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July 21, 2005


Billmon puts the timing question in perspective. And why is CNN so lame?

I happened to watch the Sundance Channel broadcast of Al Franken's show yesterday, and John Dickerson -- who was bending over backwards not to chime in with Al's Guilty-Guilty-Guilty -- made an excellent point: when you're subject to an investigation because of a smear campaign, isn't it a little dangerous to make more smearing (of Wilson particularly) your chief reaction? Dickerson speculated it meant the Bush team was "off its game"...but maybe what it really means is, they have literally no other mode of defense beyond attack-and-distract.

Well, I'm impressed! It only took a day for Plame/Rove to pop back up on the WaPo front page.

As for the lameness of CNN, I'd be the last person to deny it. Still, the question of whether Roberts' nomination was pushed up to get Rove out of the news DID come up within the first few minutes on Inside Politics.

Back to the underlying story, the memo nearly kills the theory that Rove merely heard of Plame's identity from a reporter (Judy or anyone else). Which seems to leave both the coverup AND the initial burning of Plame in the investigative mix.

-- Rick Robinson

Heard her identity from a reporter? Maybe Rove considered Ari Fleischer a "reporter"?

There was an interesting thread on TPM Cafe yesterday with excerpts from a press gaggle during the Africa trip in which Condi Rice clearly tried to steer reporters to Wilson and implied some shifty reasons for his trip. Here's the link. That makes Rove's e-mail to Hadley interesting, as he was hr deputy.

The WaPo story also supports the notion that the INR memo was an internal State memo reviewing the reasons that State disbelieved the Niger uranium theory and only incidently mentioned the Wilsons. That part was written by an INR analyst who attended the meeting at which Wilson's trip was discussed (Feb 19, 2002). This was apparently the one that Wilson attended, although his book does not give the date of that meeting. The Senate report describes INR as being skeptical at that meeting, which fits with the theory that the INR analyst was a straight-shooter within State, not someone like Fleitz. (INR thought Wilson's trip was redundant because they felt the Embassy could get to the bottom of the report, which they already disbelieved.) But the Senate Report notes (pp. 40-41) that a WINPAC analyst thought sending Wilson a good idea. The INR analyst does say that specific details of the reports on the purported deal were discussed at the meeting.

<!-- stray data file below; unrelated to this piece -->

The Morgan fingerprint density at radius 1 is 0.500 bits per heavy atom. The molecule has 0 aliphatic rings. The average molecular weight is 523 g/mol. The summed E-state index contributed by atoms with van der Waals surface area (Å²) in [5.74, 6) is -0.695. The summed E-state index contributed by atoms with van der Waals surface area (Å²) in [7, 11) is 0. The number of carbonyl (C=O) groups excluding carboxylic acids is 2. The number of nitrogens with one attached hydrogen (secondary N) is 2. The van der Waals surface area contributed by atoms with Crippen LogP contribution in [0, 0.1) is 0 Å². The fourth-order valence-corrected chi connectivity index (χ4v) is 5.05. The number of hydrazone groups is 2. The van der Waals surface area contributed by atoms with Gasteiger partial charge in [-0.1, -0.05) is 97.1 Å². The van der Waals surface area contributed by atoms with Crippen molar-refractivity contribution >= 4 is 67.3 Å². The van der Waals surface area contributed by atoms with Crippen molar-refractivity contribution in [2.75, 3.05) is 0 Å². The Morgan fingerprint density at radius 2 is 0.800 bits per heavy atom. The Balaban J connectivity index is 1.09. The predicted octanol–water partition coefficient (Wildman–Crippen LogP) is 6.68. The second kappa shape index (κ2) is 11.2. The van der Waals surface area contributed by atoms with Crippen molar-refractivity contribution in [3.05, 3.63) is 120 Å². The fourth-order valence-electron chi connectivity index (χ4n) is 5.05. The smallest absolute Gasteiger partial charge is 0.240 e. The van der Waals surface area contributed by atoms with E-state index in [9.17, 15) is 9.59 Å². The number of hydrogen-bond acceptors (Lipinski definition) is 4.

I conclude from this that while the INR memo was a possible source of the info about Wilson's wife, the memo itself was not done for this purpose at all. It sounds like a little more input was needed to turn this into the basis of a smear. Like, for instance, someone to Rove: "see if there is anything to this 'Wilson's wife' angle." Rove to Libby: "Know anything about Wilson having a wife at CIA?" Someone puts it together and off they go, maybe or maybe not realizing that she is covert, because Rove and Libby didn't see the memo until after the trip. Hard to believe Rove's lawyer that he never saw it before the prosecutors showed it to him, though. This supports the Fleischer as "innocent" leaker who talked to prosecuters, though. And it reinforces the theory that Fitz is looking at conspiracy and coverup.

I am amazed that the nomination timing is being publicly questioned at all. It's almost like the press thinks Clinton is still President.....

Wag the Dog.

Crab Nebula, I'd say it goes even further: despite John King's "it's a stretch..." spin, it's now taken as conventional wisdom throughtout most of the press that the court nomination was meant to distract from the scandal.

Which of course makes many casual watchers (and otherwise disengaged press-ies) wonder, Hmmm: just what is it they're trying so hard to squelch? Meaning the ploy was not only a failure, it's been counter-productive.

Here's something possibly of note, from Steve Clemons:

Secondly, one informed observer has shared his view with me that part of the reason that the administration was so resistant on releasing memos, emails, and other material requested by the Senate Foreign Relations Committee about Bolton-related NSA intercepts and Syria testimony was in preparation for a battle over minutes, notes, emails, etc. that involve John Roberts. Could be. I'm not sure -- but the link is plausible.

One commenter asked whether perhaps Clemons meant that the Bolton fight was in preparation for a battle over documents involving Karl Rove, rather than Roberts. But our good friend Mimikatz points out that Bolton served in several positions in the DoJ, from which he might well have produced documents that would be of interest to the Judiciary Committee, but which the administration would almost certainly resist turning over, most likely on the claim that the president is entitled to frank and confidential advice his DoJ. Which may well be true. But it won't set up well, after the Bolton fiasco. Nor will it be lost on the Senators that it's a question of executive privilege that they might want to ask, oh, I don't know, let's say, a pending Supreme Court nominee about.

Er, Roberts, not Bolton. Roberts served in the DoJ. Now the possibility that Clemons was mistaken takes on a new clarity for me.

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